State and Statecraft in Kautilya’s Arthasastra

Republican form of governments were well established in ancient India. At the time of the invasion of Alexander of Macedonia (4th century B.C.), there existed a large number of independent Ganas (republics) like Agrasrenies in the Indus valley, Kamboj in the west, Panchals in the north etc . Kautilya, the author of Arthasastra, was a product of this era. He played the main role in defeating the forces of Alexander. Kautilya believed that the Alexander’s successful conquest of (a part of) India was due to the absence of a strong centralized Indian empire. He was determined not to let history repeat itself. Hence the Mauryan empire, which he was instrumental in founding, was (relatively) centralized and very different from the then prevailing republican systems. His treatise – Arthasastra, therefore, deals only with the governance in a monarchical state.

Many Occidental scholars have argued that the Hindu philosophy is anti-thetical to the concept of a state. Max Muller has observed that ” the Hindus were a nation of philosophers. Their struggles were the struggles of thought, their past, the problem of creation, their future, the problem of existence It might therefore be justly said that India has no place in the political history of the world “. Prof. Bloomfield has also argued in the same vein : ” from the beginning of India’s history, religious institutions controlled the character and development of its people to an extent unknown elsewhere … there is no provision in such a scheme for the interests of the state and the development of the race “.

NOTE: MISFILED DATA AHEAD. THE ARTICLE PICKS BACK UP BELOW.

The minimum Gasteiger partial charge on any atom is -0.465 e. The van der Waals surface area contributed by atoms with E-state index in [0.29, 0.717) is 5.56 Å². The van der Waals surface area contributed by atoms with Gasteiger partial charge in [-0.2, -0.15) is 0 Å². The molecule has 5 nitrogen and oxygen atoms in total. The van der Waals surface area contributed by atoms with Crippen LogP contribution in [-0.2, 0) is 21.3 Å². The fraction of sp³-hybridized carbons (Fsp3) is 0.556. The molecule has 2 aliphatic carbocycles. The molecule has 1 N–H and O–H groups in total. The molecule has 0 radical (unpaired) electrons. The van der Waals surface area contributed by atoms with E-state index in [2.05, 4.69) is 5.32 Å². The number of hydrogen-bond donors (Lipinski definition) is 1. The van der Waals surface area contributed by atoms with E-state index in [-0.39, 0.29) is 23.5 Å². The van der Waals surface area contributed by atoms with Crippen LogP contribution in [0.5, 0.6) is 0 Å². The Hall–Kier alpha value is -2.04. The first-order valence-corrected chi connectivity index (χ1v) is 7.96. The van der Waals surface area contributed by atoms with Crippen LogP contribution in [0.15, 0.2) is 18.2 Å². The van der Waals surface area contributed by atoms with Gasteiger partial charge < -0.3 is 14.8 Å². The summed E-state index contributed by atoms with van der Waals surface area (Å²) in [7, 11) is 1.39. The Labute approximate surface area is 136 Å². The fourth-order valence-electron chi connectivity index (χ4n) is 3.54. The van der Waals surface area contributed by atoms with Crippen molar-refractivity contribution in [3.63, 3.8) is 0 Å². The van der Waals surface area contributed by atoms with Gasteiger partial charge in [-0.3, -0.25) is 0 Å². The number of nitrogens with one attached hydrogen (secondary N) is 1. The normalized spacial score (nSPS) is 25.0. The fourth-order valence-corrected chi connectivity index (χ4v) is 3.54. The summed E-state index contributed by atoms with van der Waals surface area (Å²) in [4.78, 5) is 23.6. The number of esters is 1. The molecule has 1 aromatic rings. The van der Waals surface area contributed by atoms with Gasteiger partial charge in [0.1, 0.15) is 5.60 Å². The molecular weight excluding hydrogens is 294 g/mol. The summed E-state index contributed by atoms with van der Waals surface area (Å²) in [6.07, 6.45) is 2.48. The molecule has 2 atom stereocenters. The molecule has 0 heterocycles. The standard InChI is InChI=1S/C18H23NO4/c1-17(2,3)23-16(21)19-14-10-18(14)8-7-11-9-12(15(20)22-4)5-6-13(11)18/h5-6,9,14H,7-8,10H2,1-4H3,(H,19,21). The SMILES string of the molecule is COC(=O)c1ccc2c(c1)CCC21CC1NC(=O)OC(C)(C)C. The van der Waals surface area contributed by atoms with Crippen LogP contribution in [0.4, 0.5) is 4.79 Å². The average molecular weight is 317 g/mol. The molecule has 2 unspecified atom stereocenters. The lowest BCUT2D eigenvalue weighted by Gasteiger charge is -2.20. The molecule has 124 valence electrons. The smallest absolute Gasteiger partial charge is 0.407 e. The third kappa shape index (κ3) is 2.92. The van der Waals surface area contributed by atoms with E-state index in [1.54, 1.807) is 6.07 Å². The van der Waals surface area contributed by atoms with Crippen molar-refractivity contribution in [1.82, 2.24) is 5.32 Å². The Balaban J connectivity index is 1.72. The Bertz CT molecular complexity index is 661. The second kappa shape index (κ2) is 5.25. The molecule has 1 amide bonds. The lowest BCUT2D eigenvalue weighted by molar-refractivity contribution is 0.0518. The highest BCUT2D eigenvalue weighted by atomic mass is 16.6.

Max Weber saw an absence of ‘rational practical ethic’ in Hinduism. He believed that the rational natural science could not develop in India since the Hindu civilization devalued the empirical world. Vedic philosophy gives emphasis to both the material and the spiritual aspects of the human being. The path of pravriti (enjoyment) and that of nivriti (renunciation) are seen to complement each other (Ghoshal, 1923:7). ‘Rational sciences’ such as Mathematics were well developed in ancient India – the concept of ‘shunya’ (zero) and the decimal system were invented by the ‘buddhijivi (those who make a living from the use of brain power – intellectuals) of the Vedic civilization.

The rationality ethic is the basis of many ancient dharmic texts. Treatise like the Arthasastra advocate the application of reason to statecraft to such an extent that many Occidental scholars have called Kautilya as the “Machiavelli of India”.

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